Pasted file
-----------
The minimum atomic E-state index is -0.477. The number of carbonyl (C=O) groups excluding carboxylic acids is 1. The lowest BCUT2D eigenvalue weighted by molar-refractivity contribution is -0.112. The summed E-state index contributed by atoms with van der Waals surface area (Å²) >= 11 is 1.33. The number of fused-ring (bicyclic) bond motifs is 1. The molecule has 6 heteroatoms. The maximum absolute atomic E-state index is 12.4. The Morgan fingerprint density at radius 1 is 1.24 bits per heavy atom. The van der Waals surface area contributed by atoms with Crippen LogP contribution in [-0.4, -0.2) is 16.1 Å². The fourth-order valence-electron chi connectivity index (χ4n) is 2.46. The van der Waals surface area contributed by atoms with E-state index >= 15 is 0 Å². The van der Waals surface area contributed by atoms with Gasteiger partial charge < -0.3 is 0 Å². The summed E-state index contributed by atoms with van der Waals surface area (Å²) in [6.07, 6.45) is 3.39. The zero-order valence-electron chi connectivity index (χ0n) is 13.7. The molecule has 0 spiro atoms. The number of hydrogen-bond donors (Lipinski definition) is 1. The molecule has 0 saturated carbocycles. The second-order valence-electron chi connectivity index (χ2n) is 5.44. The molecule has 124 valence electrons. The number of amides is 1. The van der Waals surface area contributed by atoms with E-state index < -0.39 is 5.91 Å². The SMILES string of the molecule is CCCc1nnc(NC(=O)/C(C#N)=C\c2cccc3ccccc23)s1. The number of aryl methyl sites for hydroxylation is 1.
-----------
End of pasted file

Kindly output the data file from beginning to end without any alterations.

The minimum atomic E-state index is -0.477. The number of carbonyl (C=O) groups excluding carboxylic acids is 1. The lowest BCUT2D eigenvalue weighted by molar-refractivity contribution is -0.112. The summed E-state index contributed by atoms with van der Waals surface area (Å²) >= 11 is 1.33. The number of fused-ring (bicyclic) bond motifs is 1. The molecule has 6 heteroatoms. The maximum absolute atomic E-state index is 12.4. The Morgan fingerprint density at radius 1 is 1.24 bits per heavy atom. The van der Waals surface area contributed by atoms with Crippen LogP contribution in [-0.4, -0.2) is 16.1 Å². The fourth-order valence-electron chi connectivity index (χ4n) is 2.46. The van der Waals surface area contributed by atoms with E-state index >= 15 is 0 Å². The van der Waals surface area contributed by atoms with Gasteiger partial charge < -0.3 is 0 Å². The summed E-state index contributed by atoms with van der Waals surface area (Å²) in [6.07, 6.45) is 3.39. The zero-order valence-electron chi connectivity index (χ0n) is 13.7. The molecule has 0 spiro atoms. The number of hydrogen-bond donors (Lipinski definition) is 1. The molecule has 0 saturated carbocycles. The second-order valence-electron chi connectivity index (χ2n) is 5.44. The molecule has 124 valence electrons. The number of amides is 1. The van der Waals surface area contributed by atoms with E-state index < -0.39 is 5.91 Å². The SMILES string of the molecule is CCCc1nnc(NC(=O)/C(C#N)=C\c2cccc3ccccc23)s1. The number of aryl methyl sites for hydroxylation is 1.